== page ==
The other day we were passing around a magazine that tends to offer really good marketing advice. In particular, an article about out-of-the-box direct marketing caught our eye. The article was about using 3-dimensional objects for direct mail, specifically – coconuts! The opening spread of the article (yes, it was in a print magazine) was designed to look like a picnic table. The left-hand page showed a coconut and other sort of tropical items. The right side of the spread, where the copy started, was just the table. All in all, it was a really creative design. There was just one problem. The seriffed font was virtually illegible against the background, which suddenly seemed busy as it presented the table’s wood grain in high detail. As you might suspect, we all gave up reading the article pretty quickly even though it looked like the information may have been beneficial.

If you’re the publisher of that magazine, how would you feel about this review? Ultimately (one would think) you’d want people to read the content. That’s the whole point of a magazine. On the other hand, the presentation was clearly unique enough to be memorable. A motivated reader could look up the article online to learn more. Was the article a success? Is it better to strive for unique or useful?

The Marketing Conundrum

You can see this battle between unique and useful all of the time in the world of marketing. Think about super bowl commercials as one example. A lot of the ads are really unique. They’re funny or touching or innovative. However, when you are thinking about those ads the following day, do you remember what they were advertising, not to mention who the advertiser was? Were you inspired to visit the company’s website? Were you inspired to buy? If the answer to all of those questions is no, can we really say that the ad was successful? Can we say it was useful? Does that matter?

Sometimes a company will create an ad that is intended to run upside-down or backwards. It makes you do a double-take. It makes you look. It makes you explore the ad more closely than you might have otherwise. But does it make you more likely to buy the product?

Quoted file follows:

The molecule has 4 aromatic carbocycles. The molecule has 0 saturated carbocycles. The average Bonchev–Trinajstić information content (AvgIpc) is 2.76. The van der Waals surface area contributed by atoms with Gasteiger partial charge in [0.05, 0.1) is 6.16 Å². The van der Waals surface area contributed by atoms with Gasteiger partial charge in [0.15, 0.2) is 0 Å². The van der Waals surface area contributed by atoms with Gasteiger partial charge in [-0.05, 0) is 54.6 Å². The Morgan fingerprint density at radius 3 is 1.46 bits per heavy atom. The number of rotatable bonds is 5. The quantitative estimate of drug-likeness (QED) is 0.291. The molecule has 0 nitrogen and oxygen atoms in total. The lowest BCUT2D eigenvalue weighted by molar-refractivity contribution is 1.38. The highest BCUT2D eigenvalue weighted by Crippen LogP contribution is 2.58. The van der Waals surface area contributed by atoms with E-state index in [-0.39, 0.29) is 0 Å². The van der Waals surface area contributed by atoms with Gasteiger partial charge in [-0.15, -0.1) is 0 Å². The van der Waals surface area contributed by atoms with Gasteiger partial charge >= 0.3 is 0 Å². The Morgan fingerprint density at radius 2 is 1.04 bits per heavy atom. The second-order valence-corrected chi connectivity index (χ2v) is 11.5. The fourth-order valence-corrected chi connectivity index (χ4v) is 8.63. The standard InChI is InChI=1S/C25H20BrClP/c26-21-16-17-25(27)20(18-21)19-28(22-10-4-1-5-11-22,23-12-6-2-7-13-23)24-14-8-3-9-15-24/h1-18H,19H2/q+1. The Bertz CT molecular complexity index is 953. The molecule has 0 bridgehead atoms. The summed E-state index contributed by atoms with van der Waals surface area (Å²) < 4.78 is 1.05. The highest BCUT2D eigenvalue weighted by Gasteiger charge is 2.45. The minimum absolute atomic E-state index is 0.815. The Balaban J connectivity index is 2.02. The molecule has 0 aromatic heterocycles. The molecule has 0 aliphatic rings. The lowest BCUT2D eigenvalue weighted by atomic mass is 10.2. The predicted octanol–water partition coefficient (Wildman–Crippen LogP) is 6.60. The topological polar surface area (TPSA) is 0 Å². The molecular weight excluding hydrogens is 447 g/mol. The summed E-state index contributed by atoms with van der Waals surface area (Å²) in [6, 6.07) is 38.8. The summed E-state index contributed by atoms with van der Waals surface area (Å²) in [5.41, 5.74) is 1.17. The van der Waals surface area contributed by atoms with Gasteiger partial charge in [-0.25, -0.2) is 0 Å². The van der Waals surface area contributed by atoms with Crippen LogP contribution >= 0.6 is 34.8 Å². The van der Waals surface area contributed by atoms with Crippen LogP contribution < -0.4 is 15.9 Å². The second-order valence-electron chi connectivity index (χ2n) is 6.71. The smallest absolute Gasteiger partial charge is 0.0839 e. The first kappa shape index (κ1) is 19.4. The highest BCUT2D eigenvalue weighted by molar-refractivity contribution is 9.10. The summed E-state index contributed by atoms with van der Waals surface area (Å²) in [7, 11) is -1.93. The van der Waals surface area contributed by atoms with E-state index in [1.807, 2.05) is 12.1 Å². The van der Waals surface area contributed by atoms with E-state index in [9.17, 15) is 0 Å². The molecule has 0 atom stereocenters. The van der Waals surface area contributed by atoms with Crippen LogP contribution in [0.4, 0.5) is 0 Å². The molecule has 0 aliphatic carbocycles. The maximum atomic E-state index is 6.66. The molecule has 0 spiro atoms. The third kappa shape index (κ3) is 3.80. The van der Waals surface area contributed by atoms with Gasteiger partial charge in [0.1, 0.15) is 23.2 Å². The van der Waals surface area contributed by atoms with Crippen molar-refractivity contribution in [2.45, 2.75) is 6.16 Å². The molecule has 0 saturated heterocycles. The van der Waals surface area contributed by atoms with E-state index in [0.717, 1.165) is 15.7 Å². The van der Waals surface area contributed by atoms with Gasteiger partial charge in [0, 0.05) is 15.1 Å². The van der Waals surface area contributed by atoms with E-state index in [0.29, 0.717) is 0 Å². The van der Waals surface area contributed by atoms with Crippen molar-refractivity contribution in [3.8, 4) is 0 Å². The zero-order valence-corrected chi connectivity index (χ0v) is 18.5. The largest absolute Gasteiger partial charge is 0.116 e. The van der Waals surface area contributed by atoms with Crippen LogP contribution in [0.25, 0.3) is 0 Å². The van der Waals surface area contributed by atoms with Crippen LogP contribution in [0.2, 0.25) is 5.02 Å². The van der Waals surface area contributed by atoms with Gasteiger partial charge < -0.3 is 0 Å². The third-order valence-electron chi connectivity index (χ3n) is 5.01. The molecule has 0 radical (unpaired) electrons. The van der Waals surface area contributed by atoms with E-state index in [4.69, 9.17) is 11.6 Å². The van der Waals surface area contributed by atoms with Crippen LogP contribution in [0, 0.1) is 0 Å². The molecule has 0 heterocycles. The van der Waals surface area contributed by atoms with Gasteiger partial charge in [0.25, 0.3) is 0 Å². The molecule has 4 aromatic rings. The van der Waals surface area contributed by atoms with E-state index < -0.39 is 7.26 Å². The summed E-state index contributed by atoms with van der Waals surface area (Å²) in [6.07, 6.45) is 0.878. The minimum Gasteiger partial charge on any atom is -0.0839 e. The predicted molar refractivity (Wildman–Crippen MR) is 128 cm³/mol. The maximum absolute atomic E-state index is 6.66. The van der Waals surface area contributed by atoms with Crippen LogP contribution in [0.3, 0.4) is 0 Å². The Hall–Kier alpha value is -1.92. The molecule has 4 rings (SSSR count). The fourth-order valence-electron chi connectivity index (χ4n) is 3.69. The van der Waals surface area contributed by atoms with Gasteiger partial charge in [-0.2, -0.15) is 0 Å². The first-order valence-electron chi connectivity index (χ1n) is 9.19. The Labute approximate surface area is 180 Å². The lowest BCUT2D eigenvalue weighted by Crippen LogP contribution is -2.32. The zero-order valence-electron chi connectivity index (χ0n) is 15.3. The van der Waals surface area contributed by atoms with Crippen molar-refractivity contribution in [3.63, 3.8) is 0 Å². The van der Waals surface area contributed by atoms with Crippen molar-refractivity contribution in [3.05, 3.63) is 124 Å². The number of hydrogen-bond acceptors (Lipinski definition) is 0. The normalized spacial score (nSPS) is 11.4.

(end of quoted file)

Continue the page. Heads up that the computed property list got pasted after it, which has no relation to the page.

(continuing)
When Unique Can Go Overboard

The other risk in weighing unique versus useful is that sometimes an effort to be unique can lead you far astray from your ultimate goal. Perhaps the company makes references that the audience does not understand. Perhaps the effort to be funny or memorable ends up in a PR nightmare, which is what Groupon experienced with their controversial Super Bowl ad involving Tibet. Not only did this ad prove to be the opposite of useful, it actually resulted in a major hit against Groupon’s popularity. On the other hand, we are still thinking about Groupon as a result of the debacle a couple of years later. Was it a total loss? Does the ad’s impact keep Groupon on your radar? Could it have been useful after all?

Is Useful Boring?

Perhaps marketers strive for “Unique” because they feel that useful is too boring. We tend to think that useful marketing can be, well, useful. People are increasingly hit with more and more marketing messages every day. They’re more pressed for time and more things are distracting them from paying attention to any single marketing message. If you want your ad or your other marketing tactics to result in driving sales (and who wouldn’t want that) it may be better to get right to the point. How will your audience benefit from using your product or service? How much does it cost? Why is it better than your competition? The presentation of this information need not be boring, but it also may not need to be cushioned with famous celebrities, over-the-top humor, or design that makes you wonder what it is you’re looking at.

What do you aim for in your marketing? What is most important to you, and why?

Image Credit: via Creative Commons